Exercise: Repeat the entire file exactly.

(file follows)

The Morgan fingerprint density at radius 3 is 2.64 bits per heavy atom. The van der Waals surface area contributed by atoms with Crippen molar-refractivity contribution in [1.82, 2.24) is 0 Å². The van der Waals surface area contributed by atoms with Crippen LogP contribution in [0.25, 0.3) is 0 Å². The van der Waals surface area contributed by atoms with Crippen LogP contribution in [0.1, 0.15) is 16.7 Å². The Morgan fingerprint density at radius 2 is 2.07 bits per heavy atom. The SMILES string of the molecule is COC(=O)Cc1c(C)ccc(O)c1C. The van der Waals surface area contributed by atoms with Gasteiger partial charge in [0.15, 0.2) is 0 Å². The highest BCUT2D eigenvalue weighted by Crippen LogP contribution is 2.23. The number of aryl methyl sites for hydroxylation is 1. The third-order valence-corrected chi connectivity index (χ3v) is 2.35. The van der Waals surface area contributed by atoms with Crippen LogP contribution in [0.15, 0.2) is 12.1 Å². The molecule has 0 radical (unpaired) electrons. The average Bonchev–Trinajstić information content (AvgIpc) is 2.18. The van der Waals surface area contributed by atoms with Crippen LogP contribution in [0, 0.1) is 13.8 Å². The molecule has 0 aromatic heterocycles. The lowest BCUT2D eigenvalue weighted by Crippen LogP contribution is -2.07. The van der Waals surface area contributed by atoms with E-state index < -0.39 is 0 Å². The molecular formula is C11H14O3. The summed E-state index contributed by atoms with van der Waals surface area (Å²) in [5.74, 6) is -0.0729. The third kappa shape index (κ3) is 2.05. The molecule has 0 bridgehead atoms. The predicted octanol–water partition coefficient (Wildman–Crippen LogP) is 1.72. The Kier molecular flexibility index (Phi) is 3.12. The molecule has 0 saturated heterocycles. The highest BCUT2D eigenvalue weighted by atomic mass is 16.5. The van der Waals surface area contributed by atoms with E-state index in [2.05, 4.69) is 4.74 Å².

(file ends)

The Morgan fingerprint density at radius 3 is 2.64 bits per heavy atom. The van der Waals surface area contributed by atoms with Crippen molar-refractivity contribution in [1.82, 2.24) is 0 Å². The van der Waals surface area contributed by atoms with Crippen LogP contribution in [0.25, 0.3) is 0 Å². The van der Waals surface area contributed by atoms with Crippen LogP contribution in [0.1, 0.15) is 16.7 Å². The Morgan fingerprint density at radius 2 is 2.07 bits per heavy atom. The SMILES string of the molecule is COC(=O)Cc1c(C)ccc(O)c1C. The van der Waals surface area contributed by atoms with Gasteiger partial charge in [0.15, 0.2) is 0 Å². The highest BCUT2D eigenvalue weighted by Crippen LogP contribution is 2.23. The number of aryl methyl sites for hydroxylation is 1. The third-order valence-corrected chi connectivity index (χ3v) is 2.35. The van der Waals surface area contributed by atoms with Crippen LogP contribution in [0.15, 0.2) is 12.1 Å². The molecule has 0 radical (unpaired) electrons. The average Bonchev–Trinajstić information content (AvgIpc) is 2.18. The van der Waals surface area contributed by atoms with Crippen LogP contribution in [0, 0.1) is 13.8 Å². The molecule has 0 aromatic heterocycles. The lowest BCUT2D eigenvalue weighted by Crippen LogP contribution is -2.07. The van der Waals surface area contributed by atoms with E-state index < -0.39 is 0 Å². The molecular formula is C11H14O3. The summed E-state index contributed by atoms with van der Waals surface area (Å²) in [5.74, 6) is -0.0729. The third kappa shape index (κ3) is 2.05. The molecule has 0 bridgehead atoms. The predicted octanol–water partition coefficient (Wildman–Crippen LogP) is 1.72. The Kier molecular flexibility index (Phi) is 3.12. The molecule has 0 saturated heterocycles. The highest BCUT2D eigenvalue weighted by atomic mass is 16.5. The van der Waals surface area contributed by atoms with E-state index in [2.05, 4.69) is 4.74 Å².